Saint Aloysius Gonzaga
The Servant of God Luisa Piccarreta, the Little Daughter of the Divine Will, baptismal name was after St. Aloysius (St. Luis). “Luisa” means “mighty in warfare.”
Luisa was born on April 23rd, the Feast of St. George the Martyr, in the province of Apulia, which is located on the heel of the Italian “boot”—which points to Jerusalem. In Genesis 3:15 God promised to crush the serpent’s head. In 1868, within 3 years after Luisa’s birth, the Church of the “Pater Noster” in Jerusalem was rebuilt for the third time, recalling the only prayer taught by Jesus: “Thy Kingdom come, Thy Will be done on earth as It is in Heaven.”
Luisa was born and died in the Diocese of Trani-Nazareth, in the town of Corato, whose name in its original Latin, cor datum, means “a heart given.” This recalls the words of the Prophet Ezekiel:
“A new heart I will give you, and a new spirit I will put within you; and I will take out of your flesh the heart of stone and give you a heart of flesh. And I will put my spirit within you, and cause you to walk in my statutes and be careful to observe my ordinances. You shall dwell in the land which I gave your fathers; and you shall be my people, and I will be your God. (Ezekiel 36:27-28)
The Feast day of St. Aloysius, June 21st, was the same day of the release of the Baltimore Catechism.
St. Aloysius Gonzaga—Feast Day June 21st. He is known for his purity and the performance of great austerities and religious practices. St. Aloysius joined the Jesuits in Rome in 1585. He has been declared Protector of young students and Patron of Catholic Youth.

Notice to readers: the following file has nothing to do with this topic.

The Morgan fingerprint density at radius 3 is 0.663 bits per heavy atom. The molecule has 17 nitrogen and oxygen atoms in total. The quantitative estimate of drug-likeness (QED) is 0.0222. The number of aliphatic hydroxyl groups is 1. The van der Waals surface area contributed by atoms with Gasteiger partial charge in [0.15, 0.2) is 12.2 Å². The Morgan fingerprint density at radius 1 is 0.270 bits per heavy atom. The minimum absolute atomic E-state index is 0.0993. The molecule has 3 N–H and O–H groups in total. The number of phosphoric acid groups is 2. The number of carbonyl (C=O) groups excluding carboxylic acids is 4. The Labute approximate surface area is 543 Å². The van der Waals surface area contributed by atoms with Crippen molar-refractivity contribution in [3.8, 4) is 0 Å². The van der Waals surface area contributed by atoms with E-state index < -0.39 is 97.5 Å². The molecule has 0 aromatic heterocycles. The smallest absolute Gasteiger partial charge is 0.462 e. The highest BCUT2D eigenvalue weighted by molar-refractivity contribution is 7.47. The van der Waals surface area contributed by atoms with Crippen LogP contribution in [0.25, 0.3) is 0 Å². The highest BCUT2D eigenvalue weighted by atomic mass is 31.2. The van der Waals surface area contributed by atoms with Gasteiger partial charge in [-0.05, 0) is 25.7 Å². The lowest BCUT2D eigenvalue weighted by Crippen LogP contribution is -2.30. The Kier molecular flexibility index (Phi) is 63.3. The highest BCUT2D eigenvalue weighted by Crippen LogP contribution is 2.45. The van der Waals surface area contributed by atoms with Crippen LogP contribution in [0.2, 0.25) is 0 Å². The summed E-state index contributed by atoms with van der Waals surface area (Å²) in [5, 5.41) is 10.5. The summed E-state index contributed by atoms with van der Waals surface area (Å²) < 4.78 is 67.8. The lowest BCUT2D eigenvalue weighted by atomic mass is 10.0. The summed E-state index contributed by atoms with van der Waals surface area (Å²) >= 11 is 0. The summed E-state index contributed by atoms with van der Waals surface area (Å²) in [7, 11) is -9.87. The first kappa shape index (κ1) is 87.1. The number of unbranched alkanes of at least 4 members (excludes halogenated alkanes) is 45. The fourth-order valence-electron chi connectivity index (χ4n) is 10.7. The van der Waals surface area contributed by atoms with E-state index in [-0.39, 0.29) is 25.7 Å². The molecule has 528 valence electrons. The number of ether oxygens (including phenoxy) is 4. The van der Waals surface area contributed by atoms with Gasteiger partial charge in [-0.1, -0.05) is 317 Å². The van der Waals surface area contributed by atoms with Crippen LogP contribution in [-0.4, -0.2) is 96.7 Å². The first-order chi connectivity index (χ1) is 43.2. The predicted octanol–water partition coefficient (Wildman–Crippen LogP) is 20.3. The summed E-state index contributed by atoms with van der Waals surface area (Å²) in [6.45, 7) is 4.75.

St. Aloysius Gonzaga is known for his purity and the performance of great austerities and religious practices. Aloysius is the Latin form of Gonzaga’s given name, Luigi. In English, the equivalent form would be Louis. The Gonzaga name is well known in Italy. Aloysius Gonzaga was born at Castiglione near Mantua, Italy, in 1568 to a celebrated family of wealth and prestige. As the first born son of his father, Ferrante, and his mother, Marta, he was in line to inherit his father’s title of Marquis. He grew up amid the violence and brutality of the Renaissance Italy and witnessed the murder of two of his brothers. In 1576, Aloysius’ parents sent him to attend the court of the Grand Duke of Tuscany, Francesco de’Medici, in Florence. Later, accompanied by his parents, he traveled to Spain to join the court of Philip II in Madrid.
In Spain, Aloysius decided he wanted to join the newly founded religious order, The Society of Jesus. His father resisted his decision and there followed a struggle of wills that continued after his return to Castiglione in 1584. But Aloysius eventually prevailed. Renouncing his right to the title of Marquis and to the vast wealth he was destined to inherit, he entered the Society of Jesus in Rome on November 25, 1585. During his early studies in Rome, he would regularly go out into the streets of the city to care for victims of the plague. He himself contracted the disease as a result of his efforts for the suffering and died on June 21, 1591, at the age of twenty-three, six years short of his ordination as a Jesuit priest.
Even before his time as a Jesuit, Aloysius was known for his love of prayer and fasting. He received his First Communion from St. Charles Borromeo. As a Jesuit at the Roman College, he continued to devote his time to prayer and practices of austerity. His spiritual director was Robert Bellarmine, who later was canonized and declared a doctor of the church. When Robert was dying, he asked to be buried next to the grave of Aloysius. Today, they rest next to each other in the church of St. Ignatius Loyola in Rome. Pope Benedict XIII canonized Aloysius in 1726, and three years later declared him to be the patron of youth in the Catholic Church, an honor later confirmed by Pope Pius XI in 1926.